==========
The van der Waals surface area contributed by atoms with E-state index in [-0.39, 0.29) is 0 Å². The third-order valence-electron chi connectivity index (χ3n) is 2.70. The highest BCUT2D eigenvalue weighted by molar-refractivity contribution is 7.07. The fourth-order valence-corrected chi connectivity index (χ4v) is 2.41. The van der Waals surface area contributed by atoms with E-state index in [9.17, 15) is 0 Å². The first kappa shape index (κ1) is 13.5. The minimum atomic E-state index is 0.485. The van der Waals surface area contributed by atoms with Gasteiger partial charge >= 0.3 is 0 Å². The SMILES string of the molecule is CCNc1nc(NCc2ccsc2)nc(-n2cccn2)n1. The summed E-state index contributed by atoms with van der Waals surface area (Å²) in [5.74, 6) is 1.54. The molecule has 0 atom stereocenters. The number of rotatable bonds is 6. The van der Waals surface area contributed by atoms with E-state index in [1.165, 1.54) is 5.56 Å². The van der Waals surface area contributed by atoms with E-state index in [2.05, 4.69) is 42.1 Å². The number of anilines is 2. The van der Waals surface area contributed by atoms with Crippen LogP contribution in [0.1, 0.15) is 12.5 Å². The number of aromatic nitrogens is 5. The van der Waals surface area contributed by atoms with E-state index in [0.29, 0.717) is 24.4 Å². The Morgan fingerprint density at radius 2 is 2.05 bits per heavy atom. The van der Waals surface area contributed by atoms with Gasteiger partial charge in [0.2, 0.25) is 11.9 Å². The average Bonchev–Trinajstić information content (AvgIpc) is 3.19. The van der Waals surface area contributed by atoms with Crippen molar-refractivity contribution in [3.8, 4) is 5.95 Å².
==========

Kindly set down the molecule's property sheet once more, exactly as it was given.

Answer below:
The van der Waals surface area contributed by atoms with E-state index in [-0.39, 0.29) is 0 Å². The third-order valence-electron chi connectivity index (χ3n) is 2.70. The highest BCUT2D eigenvalue weighted by molar-refractivity contribution is 7.07. The fourth-order valence-corrected chi connectivity index (χ4v) is 2.41. The van der Waals surface area contributed by atoms with E-state index in [9.17, 15) is 0 Å². The first kappa shape index (κ1) is 13.5. The minimum atomic E-state index is 0.485. The van der Waals surface area contributed by atoms with Gasteiger partial charge >= 0.3 is 0 Å². The SMILES string of the molecule is CCNc1nc(NCc2ccsc2)nc(-n2cccn2)n1. The summed E-state index contributed by atoms with van der Waals surface area (Å²) in [5.74, 6) is 1.54. The molecule has 0 atom stereocenters. The number of rotatable bonds is 6. The van der Waals surface area contributed by atoms with E-state index in [1.165, 1.54) is 5.56 Å². The van der Waals surface area contributed by atoms with E-state index in [2.05, 4.69) is 42.1 Å². The number of anilines is 2. The van der Waals surface area contributed by atoms with Crippen LogP contribution in [0.1, 0.15) is 12.5 Å². The number of aromatic nitrogens is 5. The van der Waals surface area contributed by atoms with E-state index in [0.29, 0.717) is 24.4 Å². The Morgan fingerprint density at radius 2 is 2.05 bits per heavy atom. The van der Waals surface area contributed by atoms with Gasteiger partial charge in [0.2, 0.25) is 11.9 Å². The average Bonchev–Trinajstić information content (AvgIpc) is 3.19. The van der Waals surface area contributed by atoms with Crippen molar-refractivity contribution in [3.8, 4) is 5.95 Å².